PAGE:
Celeste Bird is a Creative Producer based in Ventura County. Her most recent work includes producing short film, Dahlia’s Monsters (2022). Her previous roles include working as an Associate Producer on Manong (2022), Cliff Effect (2022), and La Que Se Fue (2021).
In addition to producing several projects in the last two years, Celeste is currently the Director of a comedic short, ‘Open House’. She is also the Director of ‘Reflection’, a short horror produced by the Alliance for Women in Entertainment at CSUN.
Some of the most impactful experiences she has had working in media have been collaborating with other artists that share the same passion to tell underrepresented stories. Ravine will be the third project Celeste has worked on with SEA Productions.
As the Producer on Ravine, Celeste plans on using her experience to ensure that Selene’s powerful story comes to life the way she envisions it with the highest production quality possible.
Steven Uribe is a filmmaker from the small town of Magna Utah. His family is from San Luis Potosí, Mexico, and run a small restaurant in the Salt Lake valley. Uribe is a first-generation college student who attends Loyola Marymount University’s School of Film and Television.
In 2019, Uribe was one out of twenty students selected from around the world to receive the Adobe Creativity Scholarship. He also participated in the prestigious Imagen Awards for his short film Miguelito and became the first high school winner of the Student Film Competition.
Currently, Uribe is studying film production and screenwriting, working as a director and producer on multiple student films, and is a member of SFTV’s climate and culture committee.
Uribe is focused on amplifying Latinx voices and exploring the Latin-American experience through his films. He hopes to create entertaining emotional stories with underlying themes and topics that can spark important real-world conversations. Uribe sees Chavez Ravine as an opportunity to tell an authentic Chicano story and bring this important piece of forgotten Los Angeles history to a wider audience.
Born and raised in Canoga Park, California, Mario Carranza is a Salvadoran-American Filmmaker who began his love for film as a freshman at Chatsworth Charter High School. His school had a large film program where students would partake in weekly math skits, news reports about the school, and film festivals. His teacher, David Massey mentored Carranza about the basics of the film business, how movies were made, and soon had him making his own skits and news reports. There he found his passion for Cinematography.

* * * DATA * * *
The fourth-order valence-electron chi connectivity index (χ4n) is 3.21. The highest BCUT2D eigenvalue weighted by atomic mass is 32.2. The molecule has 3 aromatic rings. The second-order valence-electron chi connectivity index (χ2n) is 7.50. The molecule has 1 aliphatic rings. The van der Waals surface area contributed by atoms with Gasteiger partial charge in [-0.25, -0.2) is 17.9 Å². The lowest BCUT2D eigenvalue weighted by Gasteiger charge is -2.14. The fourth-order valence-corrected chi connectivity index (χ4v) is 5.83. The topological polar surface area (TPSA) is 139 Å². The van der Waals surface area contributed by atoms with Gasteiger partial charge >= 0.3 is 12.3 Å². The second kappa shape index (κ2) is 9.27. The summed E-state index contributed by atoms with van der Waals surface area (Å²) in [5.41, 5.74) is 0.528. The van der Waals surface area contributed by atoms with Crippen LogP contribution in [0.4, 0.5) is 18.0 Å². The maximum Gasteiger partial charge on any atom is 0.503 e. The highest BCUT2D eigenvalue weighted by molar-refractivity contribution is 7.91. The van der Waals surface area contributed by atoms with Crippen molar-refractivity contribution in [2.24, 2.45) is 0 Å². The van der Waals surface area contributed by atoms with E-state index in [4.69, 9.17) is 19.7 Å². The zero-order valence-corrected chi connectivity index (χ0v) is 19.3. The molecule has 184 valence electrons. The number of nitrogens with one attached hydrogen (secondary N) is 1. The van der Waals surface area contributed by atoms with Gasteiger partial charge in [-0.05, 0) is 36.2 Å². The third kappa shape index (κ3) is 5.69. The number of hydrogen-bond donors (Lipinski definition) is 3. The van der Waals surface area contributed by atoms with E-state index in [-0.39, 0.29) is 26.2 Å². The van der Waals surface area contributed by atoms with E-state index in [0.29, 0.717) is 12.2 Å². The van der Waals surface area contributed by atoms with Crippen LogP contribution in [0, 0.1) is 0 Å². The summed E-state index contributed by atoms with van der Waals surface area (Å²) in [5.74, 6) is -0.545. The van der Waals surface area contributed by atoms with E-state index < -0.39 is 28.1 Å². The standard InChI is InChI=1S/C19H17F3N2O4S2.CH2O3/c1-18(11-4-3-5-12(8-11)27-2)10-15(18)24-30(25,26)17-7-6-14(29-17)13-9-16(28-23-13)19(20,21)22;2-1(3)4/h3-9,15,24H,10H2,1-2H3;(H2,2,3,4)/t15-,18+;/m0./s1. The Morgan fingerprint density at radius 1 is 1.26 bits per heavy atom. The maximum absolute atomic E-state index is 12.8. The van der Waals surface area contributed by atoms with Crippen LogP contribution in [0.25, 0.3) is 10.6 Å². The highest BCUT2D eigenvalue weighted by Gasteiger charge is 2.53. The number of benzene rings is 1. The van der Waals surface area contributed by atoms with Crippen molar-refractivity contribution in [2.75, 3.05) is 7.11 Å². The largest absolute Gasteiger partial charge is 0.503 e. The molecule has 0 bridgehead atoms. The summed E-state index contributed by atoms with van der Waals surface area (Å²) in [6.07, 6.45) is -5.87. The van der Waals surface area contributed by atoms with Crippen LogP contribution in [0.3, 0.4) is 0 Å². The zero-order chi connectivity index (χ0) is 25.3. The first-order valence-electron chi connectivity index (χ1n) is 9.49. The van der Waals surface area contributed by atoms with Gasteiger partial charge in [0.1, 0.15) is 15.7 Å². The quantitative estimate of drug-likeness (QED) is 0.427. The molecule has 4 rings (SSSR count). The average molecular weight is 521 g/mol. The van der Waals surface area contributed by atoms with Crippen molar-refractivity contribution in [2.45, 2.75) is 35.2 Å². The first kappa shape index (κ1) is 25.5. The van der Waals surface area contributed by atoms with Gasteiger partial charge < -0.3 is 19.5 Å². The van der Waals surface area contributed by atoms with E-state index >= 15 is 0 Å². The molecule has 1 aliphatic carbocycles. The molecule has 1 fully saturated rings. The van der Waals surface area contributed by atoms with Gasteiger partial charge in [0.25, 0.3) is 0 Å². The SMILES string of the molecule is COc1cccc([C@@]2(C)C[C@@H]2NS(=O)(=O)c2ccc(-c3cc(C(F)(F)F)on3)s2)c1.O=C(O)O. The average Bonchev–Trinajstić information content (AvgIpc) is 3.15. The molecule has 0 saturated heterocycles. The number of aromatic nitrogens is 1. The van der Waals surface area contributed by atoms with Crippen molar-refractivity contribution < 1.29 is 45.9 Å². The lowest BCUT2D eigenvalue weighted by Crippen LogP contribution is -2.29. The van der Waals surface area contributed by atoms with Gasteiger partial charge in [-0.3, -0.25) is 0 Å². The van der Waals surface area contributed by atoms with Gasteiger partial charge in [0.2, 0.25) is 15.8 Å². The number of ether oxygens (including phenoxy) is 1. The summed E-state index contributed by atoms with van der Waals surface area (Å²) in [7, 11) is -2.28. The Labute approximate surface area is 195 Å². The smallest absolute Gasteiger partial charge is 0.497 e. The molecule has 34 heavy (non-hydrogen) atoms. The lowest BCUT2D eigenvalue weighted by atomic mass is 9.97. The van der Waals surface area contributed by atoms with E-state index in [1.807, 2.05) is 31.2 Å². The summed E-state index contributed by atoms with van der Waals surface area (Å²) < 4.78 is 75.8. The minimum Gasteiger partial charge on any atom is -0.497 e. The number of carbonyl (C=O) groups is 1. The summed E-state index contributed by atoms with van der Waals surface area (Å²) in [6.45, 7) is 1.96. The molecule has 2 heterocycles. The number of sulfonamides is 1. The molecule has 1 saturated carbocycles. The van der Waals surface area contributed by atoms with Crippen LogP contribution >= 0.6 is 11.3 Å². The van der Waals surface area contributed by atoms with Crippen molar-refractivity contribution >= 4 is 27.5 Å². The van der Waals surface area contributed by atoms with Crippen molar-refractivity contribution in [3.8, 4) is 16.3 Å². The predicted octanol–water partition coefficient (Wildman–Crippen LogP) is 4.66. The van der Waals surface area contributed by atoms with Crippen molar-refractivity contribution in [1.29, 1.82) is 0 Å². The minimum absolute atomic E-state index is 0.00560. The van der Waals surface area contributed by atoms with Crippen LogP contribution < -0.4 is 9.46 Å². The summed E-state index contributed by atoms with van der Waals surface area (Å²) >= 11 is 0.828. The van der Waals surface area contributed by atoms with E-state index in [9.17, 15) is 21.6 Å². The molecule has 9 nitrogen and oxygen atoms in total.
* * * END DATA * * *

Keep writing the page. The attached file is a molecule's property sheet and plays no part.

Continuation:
During the summer of 2021, Carranza received an internship under Project Involve, Film Independent. He worked as a Production Assistant for , “The Gift”, “Dear Mama”, and “The Mason Ring”.
This is Carranza’s 3rd project working alongside Alvarez. The two worked closely on “La Que Se Fue” a short film they made in 2021 and “Getting Bi” a short releasing later this year.
Carranza most recently has worked on various CSUN thesis projects as Camera Operator and Still Photographer. He was the Director of Photography for “Manong” his senior thesis film.
Thank you to all our contributors over the past 30 days. We are sincerely grateful for your contribution to our film and support of our story. Thank you for helping us make this film possible!!
FOLLOW OUR INSTAGRAM: @Ravinefilm to be updated during Production!!!!
Two days left and we are less than $100 to reaching our minimum goal. Thank you to all our amazing supporters who have been donating and sharing our campaign!!
We are less than $1,000 from reaching our minimum goal!!
THANK YOU to everyone who has donated, the team (as picture below at our location scout today) and I appreciate it very much!!